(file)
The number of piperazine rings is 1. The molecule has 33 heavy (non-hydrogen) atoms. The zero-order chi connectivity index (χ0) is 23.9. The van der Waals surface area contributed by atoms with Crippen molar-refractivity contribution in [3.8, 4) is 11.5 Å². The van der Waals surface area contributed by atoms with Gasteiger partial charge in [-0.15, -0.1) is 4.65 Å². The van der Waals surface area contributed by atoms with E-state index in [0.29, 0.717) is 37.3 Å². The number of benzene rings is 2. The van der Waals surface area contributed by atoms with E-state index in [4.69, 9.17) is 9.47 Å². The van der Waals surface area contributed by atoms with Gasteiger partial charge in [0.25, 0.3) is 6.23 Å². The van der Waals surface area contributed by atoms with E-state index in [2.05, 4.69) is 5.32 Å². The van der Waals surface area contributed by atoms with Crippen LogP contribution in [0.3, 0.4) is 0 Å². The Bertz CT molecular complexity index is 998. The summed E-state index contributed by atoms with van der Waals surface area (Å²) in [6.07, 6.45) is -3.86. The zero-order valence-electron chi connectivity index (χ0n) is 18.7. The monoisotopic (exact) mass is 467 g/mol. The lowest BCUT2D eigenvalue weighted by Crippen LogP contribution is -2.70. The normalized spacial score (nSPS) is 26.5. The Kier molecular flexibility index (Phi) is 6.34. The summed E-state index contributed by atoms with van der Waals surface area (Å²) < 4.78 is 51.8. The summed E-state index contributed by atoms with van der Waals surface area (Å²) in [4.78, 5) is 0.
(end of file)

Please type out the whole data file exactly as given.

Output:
The number of piperazine rings is 1. The molecule has 33 heavy (non-hydrogen) atoms. The zero-order chi connectivity index (χ0) is 23.9. The van der Waals surface area contributed by atoms with Crippen molar-refractivity contribution in [3.8, 4) is 11.5 Å². The van der Waals surface area contributed by atoms with Gasteiger partial charge in [-0.15, -0.1) is 4.65 Å². The van der Waals surface area contributed by atoms with E-state index in [0.29, 0.717) is 37.3 Å². The number of benzene rings is 2. The van der Waals surface area contributed by atoms with E-state index in [4.69, 9.17) is 9.47 Å². The van der Waals surface area contributed by atoms with Gasteiger partial charge in [0.25, 0.3) is 6.23 Å². The van der Waals surface area contributed by atoms with E-state index in [2.05, 4.69) is 5.32 Å². The van der Waals surface area contributed by atoms with Crippen LogP contribution in [0.3, 0.4) is 0 Å². The Bertz CT molecular complexity index is 998. The summed E-state index contributed by atoms with van der Waals surface area (Å²) in [6.07, 6.45) is -3.86. The zero-order valence-electron chi connectivity index (χ0n) is 18.7. The monoisotopic (exact) mass is 467 g/mol. The lowest BCUT2D eigenvalue weighted by Crippen LogP contribution is -2.70. The normalized spacial score (nSPS) is 26.5. The Kier molecular flexibility index (Phi) is 6.34. The summed E-state index contributed by atoms with van der Waals surface area (Å²) < 4.78 is 51.8. The summed E-state index contributed by atoms with van der Waals surface area (Å²) in [4.78, 5) is 0.